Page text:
The #1 Paranormal News Site
This week, the Central Intelligence Agency posted its CIA Records Search Tool database online, making roughly 930,000 declassified documents—over 12 million pages in all—widely accessible for the first time. Since no one has time to sift through that many digital files, we did it for you. Here’s the last five decades of CIA papers, greatest hits edition.
The document trove, CREST, was already declassified and technically available to the public, but only in person, from specific computers at the National Archives in Maryland. Digitizing that big a haul has also been quite a process; in 2014, the CIA said it could take up to six years to get it all online. To help speed things up, journalist Michael Best launched a Kickstarter campaign to go to the National Archive CREST computers, print out each page of the database one by one, scan them, and digitally publish the archive that way. Probably better for all involved that it didn’t come to that.
There may not be many shocking revelations lurking inside the trove, but the newfound accessibility will legitimately aide researchers, academics, and curious citizens. “What it mostly is is magazine and newspaper articles from all over the world,” says Nick Cullather, a historian at Indiana University who specializes in US foreign relations and intelligence. “But that’s kind of interesting because it’s a collection of things people were reading at a particular time… It gives you a sense of how the CIA was perceiving the world.”
Cullather recommends spending eight or nine hours familiarizing yourself with the database to really “get up to speed on this collection of documents.” Bless you if you have that kind of time! If not, here’s where to find the UFOs and such.
There’s a whole section of the database devoted to “Secret Writing.” While that may sound redundant, the “secret” refers to invisible ink, strategies for generating covert handwritten notes, and even invisible photography. It might not be the most current technology, but it’s some great spy nostalgia.
UFO Photos and Analysis
This is what we all want, right? Scully and Mulder would probably be disappointed by what’s available here, but for the rest of us it’s cool to track the articles and investigations the CIA compiled about aliens and UFOs. And for the true believers out there, don’t worry, this is just the stuff they chose to declassify, right?
Declassified in 2007, this CIA history tells the story of a joint mission between the CIA and British Secret Intelligence Service (SIS) to tunnel into Soviet-occupied Berlin and tap phone lines at the Soviet Army headquarters. An informant tipped the project off to the Soviets, who let the Allied forces continue with it anyway until very publicly revealing its existence in 1956. Spy games!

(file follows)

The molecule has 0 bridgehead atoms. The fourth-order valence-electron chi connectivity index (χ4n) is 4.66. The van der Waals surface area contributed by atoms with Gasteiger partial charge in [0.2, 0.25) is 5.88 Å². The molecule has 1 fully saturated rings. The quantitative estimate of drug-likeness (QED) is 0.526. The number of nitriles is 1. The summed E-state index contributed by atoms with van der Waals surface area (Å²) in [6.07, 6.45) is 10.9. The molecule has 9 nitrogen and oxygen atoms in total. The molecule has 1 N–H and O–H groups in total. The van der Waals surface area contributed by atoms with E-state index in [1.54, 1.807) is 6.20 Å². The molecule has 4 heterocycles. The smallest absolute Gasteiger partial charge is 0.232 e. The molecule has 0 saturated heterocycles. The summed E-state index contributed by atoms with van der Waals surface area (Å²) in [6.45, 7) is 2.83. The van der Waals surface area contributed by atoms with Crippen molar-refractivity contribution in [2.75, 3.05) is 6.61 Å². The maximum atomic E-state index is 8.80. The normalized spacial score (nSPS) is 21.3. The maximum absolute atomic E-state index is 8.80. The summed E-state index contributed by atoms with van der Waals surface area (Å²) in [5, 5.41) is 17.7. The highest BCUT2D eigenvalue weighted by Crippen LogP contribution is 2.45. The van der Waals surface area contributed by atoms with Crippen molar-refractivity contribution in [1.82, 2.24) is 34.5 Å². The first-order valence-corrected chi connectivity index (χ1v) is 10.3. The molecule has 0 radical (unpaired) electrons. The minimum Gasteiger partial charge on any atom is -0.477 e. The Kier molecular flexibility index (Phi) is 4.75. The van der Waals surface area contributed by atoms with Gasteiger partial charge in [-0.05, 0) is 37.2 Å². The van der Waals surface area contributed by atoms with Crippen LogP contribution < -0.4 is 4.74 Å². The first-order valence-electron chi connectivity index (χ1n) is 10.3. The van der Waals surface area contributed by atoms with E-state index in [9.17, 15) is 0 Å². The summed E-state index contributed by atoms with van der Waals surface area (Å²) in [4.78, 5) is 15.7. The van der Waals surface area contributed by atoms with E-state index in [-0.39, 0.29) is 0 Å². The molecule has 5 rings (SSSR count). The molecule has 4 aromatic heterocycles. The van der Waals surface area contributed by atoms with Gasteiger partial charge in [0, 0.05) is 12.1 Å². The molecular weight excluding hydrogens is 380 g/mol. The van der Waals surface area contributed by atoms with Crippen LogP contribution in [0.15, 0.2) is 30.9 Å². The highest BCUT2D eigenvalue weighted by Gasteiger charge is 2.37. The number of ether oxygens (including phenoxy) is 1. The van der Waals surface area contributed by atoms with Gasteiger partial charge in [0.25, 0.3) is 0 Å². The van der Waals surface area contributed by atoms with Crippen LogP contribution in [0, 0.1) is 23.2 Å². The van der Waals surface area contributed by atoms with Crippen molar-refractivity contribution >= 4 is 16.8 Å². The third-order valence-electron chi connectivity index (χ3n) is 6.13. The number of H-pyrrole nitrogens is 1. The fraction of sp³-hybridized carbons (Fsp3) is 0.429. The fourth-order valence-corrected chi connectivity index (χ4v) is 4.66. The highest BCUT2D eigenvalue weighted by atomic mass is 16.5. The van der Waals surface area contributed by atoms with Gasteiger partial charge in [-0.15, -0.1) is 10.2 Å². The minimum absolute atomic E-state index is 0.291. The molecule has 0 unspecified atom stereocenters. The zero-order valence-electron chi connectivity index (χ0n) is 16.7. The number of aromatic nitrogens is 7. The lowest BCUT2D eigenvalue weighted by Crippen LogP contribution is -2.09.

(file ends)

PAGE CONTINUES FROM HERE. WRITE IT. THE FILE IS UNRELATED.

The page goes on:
The database includes a section called “Documents Related to the Former Detention and Interrogation Program,” which includes some recent documents from the early 2000s. One email, whose sender and recipient fields are redacted, says, “This morning I informed the front office of CTC that I will no longer be associated in any way with the interrogation program due to serious reservation[s] I have about the current state of affairs. Instead, I will be retiring shortly. This is a train wreak [sic] waiting to happen and I intend to get the hell off the train before it happens.” A heavily redacted instruction to field psychologists says in part, “Although these guys believe that their way is the only way, there should be an effort to define roles and responsibilities before their arrogance and narcissism evolve into unproductive conflict in the field.” An especially important read, given the incoming administration’s views on waterboarding and more.
Want to know what the CIA knew about the Libyan economy in 1974, or the state of transportation and telecom systems in Zaire (now the Democratic Republic of Congo) in 1973? You’ve come to the right place. There aren’t any juicy secrets here, but it’s a fascinating historical resource.
A whole file declassified in the 1990s about using psychic powers and telepathy for military applications? Perfect. There are reports on possible Soviet use of parapsychology, research findings about telepathic “remote viewing,” disconcerting sketches of a metal structure, and a creepy advertisement for the Buffalo Bill Wax Museum in Colorado. This whole file is gold.